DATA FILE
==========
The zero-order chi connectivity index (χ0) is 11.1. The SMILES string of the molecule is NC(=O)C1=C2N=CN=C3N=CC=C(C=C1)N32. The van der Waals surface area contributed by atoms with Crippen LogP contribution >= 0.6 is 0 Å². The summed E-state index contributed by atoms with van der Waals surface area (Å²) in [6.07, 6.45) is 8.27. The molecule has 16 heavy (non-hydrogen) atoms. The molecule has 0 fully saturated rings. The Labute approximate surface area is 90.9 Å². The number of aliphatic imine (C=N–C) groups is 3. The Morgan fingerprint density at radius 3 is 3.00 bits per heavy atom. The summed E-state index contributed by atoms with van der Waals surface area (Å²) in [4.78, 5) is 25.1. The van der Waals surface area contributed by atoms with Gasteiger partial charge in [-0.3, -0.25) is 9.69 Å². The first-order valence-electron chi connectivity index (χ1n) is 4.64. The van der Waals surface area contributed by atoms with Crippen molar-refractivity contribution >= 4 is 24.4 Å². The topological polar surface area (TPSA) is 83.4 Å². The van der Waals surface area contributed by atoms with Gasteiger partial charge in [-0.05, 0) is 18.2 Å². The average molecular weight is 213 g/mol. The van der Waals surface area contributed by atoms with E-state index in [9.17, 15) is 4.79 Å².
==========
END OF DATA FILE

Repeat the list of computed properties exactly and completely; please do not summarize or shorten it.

The zero-order chi connectivity index (χ0) is 11.1. The SMILES string of the molecule is NC(=O)C1=C2N=CN=C3N=CC=C(C=C1)N32. The van der Waals surface area contributed by atoms with Crippen LogP contribution >= 0.6 is 0 Å². The summed E-state index contributed by atoms with van der Waals surface area (Å²) in [6.07, 6.45) is 8.27. The molecule has 16 heavy (non-hydrogen) atoms. The molecule has 0 fully saturated rings. The Labute approximate surface area is 90.9 Å². The number of aliphatic imine (C=N–C) groups is 3. The Morgan fingerprint density at radius 3 is 3.00 bits per heavy atom. The summed E-state index contributed by atoms with van der Waals surface area (Å²) in [4.78, 5) is 25.1. The van der Waals surface area contributed by atoms with Gasteiger partial charge in [-0.3, -0.25) is 9.69 Å². The first-order valence-electron chi connectivity index (χ1n) is 4.64. The van der Waals surface area contributed by atoms with Crippen molar-refractivity contribution >= 4 is 24.4 Å². The topological polar surface area (TPSA) is 83.4 Å². The van der Waals surface area contributed by atoms with Gasteiger partial charge in [-0.05, 0) is 18.2 Å². The average molecular weight is 213 g/mol. The van der Waals surface area contributed by atoms with E-state index in [9.17, 15) is 4.79 Å².